• First, churches are asked to bind themselves to one another in order to create the capacity to expel one another. 
  • Second, in order to determine orthodoxy a member a church must give up its existing capacity to determine orthodoxy. Anglicans are asked, as churches, to come together to become one Church.

How it all ends
Doctrinal disputes do not end when structures change. Changing structures won't change anyone's mind. Disputes end when people are fed up with them. Then the protagonists can't keep their supporters together, people find better things to talk about and campaign funds dry up.

There is, however, always a legacy of hurt and embittered people: those who participated in the conflict and those unwillingly caught up in it.

Heresy and conflict resolution
The whole conceptualisation and narrative of heresy excludes the basic notion of conflict resolution.

Practice, of course, is another matter. Heresy is about the timeless absolutes of Truth, God's Word, the One Faith. The reality is that fallible human beings in countless committees and councils make the decisions.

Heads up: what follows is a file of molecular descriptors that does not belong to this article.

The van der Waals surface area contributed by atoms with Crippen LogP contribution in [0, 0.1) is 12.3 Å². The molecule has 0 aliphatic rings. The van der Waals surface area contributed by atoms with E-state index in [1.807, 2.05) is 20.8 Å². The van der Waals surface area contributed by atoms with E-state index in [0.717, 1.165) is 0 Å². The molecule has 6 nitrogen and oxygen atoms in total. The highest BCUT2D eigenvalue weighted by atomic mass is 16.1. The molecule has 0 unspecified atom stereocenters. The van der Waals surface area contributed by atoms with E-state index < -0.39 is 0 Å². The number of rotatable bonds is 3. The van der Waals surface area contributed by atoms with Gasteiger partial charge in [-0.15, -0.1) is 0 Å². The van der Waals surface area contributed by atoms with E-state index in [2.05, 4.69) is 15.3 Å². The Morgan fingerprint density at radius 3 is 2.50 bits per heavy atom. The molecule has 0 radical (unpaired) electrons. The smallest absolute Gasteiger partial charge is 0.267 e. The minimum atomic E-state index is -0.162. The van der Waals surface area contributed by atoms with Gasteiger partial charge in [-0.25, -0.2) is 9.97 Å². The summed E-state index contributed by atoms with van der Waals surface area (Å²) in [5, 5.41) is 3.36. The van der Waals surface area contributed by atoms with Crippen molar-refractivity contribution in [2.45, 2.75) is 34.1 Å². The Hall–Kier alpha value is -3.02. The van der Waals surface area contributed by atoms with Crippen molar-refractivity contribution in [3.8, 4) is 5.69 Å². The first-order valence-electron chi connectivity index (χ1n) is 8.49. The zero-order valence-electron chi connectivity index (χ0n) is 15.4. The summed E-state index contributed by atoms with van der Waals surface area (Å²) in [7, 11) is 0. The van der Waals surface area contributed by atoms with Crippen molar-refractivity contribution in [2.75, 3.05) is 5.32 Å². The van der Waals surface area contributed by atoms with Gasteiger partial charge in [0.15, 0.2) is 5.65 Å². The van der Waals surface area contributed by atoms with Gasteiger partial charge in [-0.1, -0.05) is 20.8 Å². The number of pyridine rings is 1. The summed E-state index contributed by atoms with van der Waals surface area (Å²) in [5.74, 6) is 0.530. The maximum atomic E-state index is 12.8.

Two caveats
  1. I know the proposers of the Covenant insist that there will be no loss of autonomy for participants (explicitly in paragraphs 4.1.2, 4.1.3). But it is a fiction: the engine at the heart of the Covenant works only in one direction - to steadily subordinate churches to world-wide central structures. There is no countervailing structure in the Covenant. The Covenant will usher in extensive change across the Communion the essence of which is that Provinces will not have the capacity to determine their own doctrine. Thus they will lose an essential element of ecclesiastical autonomy.
  2. There are cynics, self-servers and manipulative people throughout the church. However I am not in any way questioning the personal integrity or the faith of those who instigated and pursued the road to a Covenant. On the contrary: I believe that the great majority of those involved in this process are doing so for the most honest and important of reasons - to bring the church back to what they regard as the right relationship with God. I think they are profoundly wrong, but I don't think they are bad.

A summary of the Covenant's conflict prevention and conflict resolution mechanisms is here.